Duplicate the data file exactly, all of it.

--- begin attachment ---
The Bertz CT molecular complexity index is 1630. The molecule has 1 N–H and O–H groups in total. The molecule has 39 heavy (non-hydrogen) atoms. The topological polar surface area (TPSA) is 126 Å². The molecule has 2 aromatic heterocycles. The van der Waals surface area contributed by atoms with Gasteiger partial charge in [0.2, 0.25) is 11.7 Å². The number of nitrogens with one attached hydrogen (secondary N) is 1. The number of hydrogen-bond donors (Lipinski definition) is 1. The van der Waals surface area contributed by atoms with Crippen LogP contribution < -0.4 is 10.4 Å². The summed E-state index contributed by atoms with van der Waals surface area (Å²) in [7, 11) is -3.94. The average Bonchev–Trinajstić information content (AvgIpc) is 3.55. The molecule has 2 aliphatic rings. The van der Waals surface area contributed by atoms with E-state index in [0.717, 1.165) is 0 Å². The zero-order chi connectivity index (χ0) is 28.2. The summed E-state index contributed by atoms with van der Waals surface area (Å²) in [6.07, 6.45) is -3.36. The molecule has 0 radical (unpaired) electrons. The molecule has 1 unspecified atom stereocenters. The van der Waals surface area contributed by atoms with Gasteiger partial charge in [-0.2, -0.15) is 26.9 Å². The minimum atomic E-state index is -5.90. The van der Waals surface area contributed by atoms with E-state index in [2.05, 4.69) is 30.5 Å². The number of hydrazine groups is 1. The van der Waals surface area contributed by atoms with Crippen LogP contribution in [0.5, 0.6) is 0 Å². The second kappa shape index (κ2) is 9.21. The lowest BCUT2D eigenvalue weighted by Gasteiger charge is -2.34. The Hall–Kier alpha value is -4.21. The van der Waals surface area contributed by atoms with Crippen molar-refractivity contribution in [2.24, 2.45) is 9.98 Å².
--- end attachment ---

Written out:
The Bertz CT molecular complexity index is 1630. The molecule has 1 N–H and O–H groups in total. The molecule has 39 heavy (non-hydrogen) atoms. The topological polar surface area (TPSA) is 126 Å². The molecule has 2 aromatic heterocycles. The van der Waals surface area contributed by atoms with Gasteiger partial charge in [0.2, 0.25) is 11.7 Å². The number of nitrogens with one attached hydrogen (secondary N) is 1. The number of hydrogen-bond donors (Lipinski definition) is 1. The van der Waals surface area contributed by atoms with Crippen LogP contribution < -0.4 is 10.4 Å². The summed E-state index contributed by atoms with van der Waals surface area (Å²) in [7, 11) is -3.94. The average Bonchev–Trinajstić information content (AvgIpc) is 3.55. The molecule has 2 aliphatic rings. The van der Waals surface area contributed by atoms with E-state index in [0.717, 1.165) is 0 Å². The zero-order chi connectivity index (χ0) is 28.2. The summed E-state index contributed by atoms with van der Waals surface area (Å²) in [6.07, 6.45) is -3.36. The molecule has 0 radical (unpaired) electrons. The molecule has 1 unspecified atom stereocenters. The van der Waals surface area contributed by atoms with Gasteiger partial charge in [-0.2, -0.15) is 26.9 Å². The minimum atomic E-state index is -5.90. The van der Waals surface area contributed by atoms with E-state index in [2.05, 4.69) is 30.5 Å². The number of hydrazine groups is 1. The van der Waals surface area contributed by atoms with Crippen LogP contribution in [0.5, 0.6) is 0 Å². The second kappa shape index (κ2) is 9.21. The lowest BCUT2D eigenvalue weighted by Gasteiger charge is -2.34. The Hall–Kier alpha value is -4.21. The van der Waals surface area contributed by atoms with Crippen molar-refractivity contribution in [2.24, 2.45) is 9.98 Å².